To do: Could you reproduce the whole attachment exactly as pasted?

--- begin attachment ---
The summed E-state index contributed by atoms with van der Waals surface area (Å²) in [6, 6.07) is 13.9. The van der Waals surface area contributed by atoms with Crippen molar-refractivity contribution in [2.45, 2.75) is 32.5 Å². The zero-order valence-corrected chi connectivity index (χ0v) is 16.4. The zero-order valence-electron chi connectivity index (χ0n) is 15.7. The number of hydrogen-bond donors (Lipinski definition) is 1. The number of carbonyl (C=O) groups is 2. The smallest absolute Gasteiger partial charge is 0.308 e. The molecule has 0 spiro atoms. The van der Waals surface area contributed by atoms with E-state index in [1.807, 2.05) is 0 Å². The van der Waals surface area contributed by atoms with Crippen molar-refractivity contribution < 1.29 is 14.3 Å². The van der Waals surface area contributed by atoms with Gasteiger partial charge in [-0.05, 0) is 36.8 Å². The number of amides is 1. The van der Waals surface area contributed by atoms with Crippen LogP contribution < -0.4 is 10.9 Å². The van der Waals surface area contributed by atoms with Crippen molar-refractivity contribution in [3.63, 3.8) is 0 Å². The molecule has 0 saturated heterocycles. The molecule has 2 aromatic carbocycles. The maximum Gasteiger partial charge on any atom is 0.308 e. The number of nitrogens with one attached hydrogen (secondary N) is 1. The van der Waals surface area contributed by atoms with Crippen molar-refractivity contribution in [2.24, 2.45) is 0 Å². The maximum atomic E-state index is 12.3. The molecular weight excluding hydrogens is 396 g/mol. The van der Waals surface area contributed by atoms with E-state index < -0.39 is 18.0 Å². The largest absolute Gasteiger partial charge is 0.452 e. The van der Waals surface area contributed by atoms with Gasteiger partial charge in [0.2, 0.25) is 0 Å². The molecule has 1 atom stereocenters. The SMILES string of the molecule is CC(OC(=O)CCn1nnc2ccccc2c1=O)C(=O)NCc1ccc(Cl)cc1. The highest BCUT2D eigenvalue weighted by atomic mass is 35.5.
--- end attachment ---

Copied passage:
The summed E-state index contributed by atoms with van der Waals surface area (Å²) in [6, 6.07) is 13.9. The van der Waals surface area contributed by atoms with Crippen molar-refractivity contribution in [2.45, 2.75) is 32.5 Å². The zero-order valence-corrected chi connectivity index (χ0v) is 16.4. The zero-order valence-electron chi connectivity index (χ0n) is 15.7. The number of hydrogen-bond donors (Lipinski definition) is 1. The number of carbonyl (C=O) groups is 2. The smallest absolute Gasteiger partial charge is 0.308 e. The molecule has 0 spiro atoms. The van der Waals surface area contributed by atoms with E-state index in [1.807, 2.05) is 0 Å². The van der Waals surface area contributed by atoms with Crippen molar-refractivity contribution < 1.29 is 14.3 Å². The van der Waals surface area contributed by atoms with Gasteiger partial charge in [-0.05, 0) is 36.8 Å². The number of amides is 1. The van der Waals surface area contributed by atoms with Crippen LogP contribution < -0.4 is 10.9 Å². The van der Waals surface area contributed by atoms with Crippen molar-refractivity contribution in [3.63, 3.8) is 0 Å². The molecule has 0 saturated heterocycles. The molecule has 2 aromatic carbocycles. The maximum Gasteiger partial charge on any atom is 0.308 e. The number of nitrogens with one attached hydrogen (secondary N) is 1. The van der Waals surface area contributed by atoms with Crippen molar-refractivity contribution in [2.24, 2.45) is 0 Å². The maximum atomic E-state index is 12.3. The molecular weight excluding hydrogens is 396 g/mol. The van der Waals surface area contributed by atoms with E-state index < -0.39 is 18.0 Å². The largest absolute Gasteiger partial charge is 0.452 e. The van der Waals surface area contributed by atoms with Gasteiger partial charge in [0.2, 0.25) is 0 Å². The molecule has 1 atom stereocenters. The SMILES string of the molecule is CC(OC(=O)CCn1nnc2ccccc2c1=O)C(=O)NCc1ccc(Cl)cc1. The highest BCUT2D eigenvalue weighted by atomic mass is 35.5.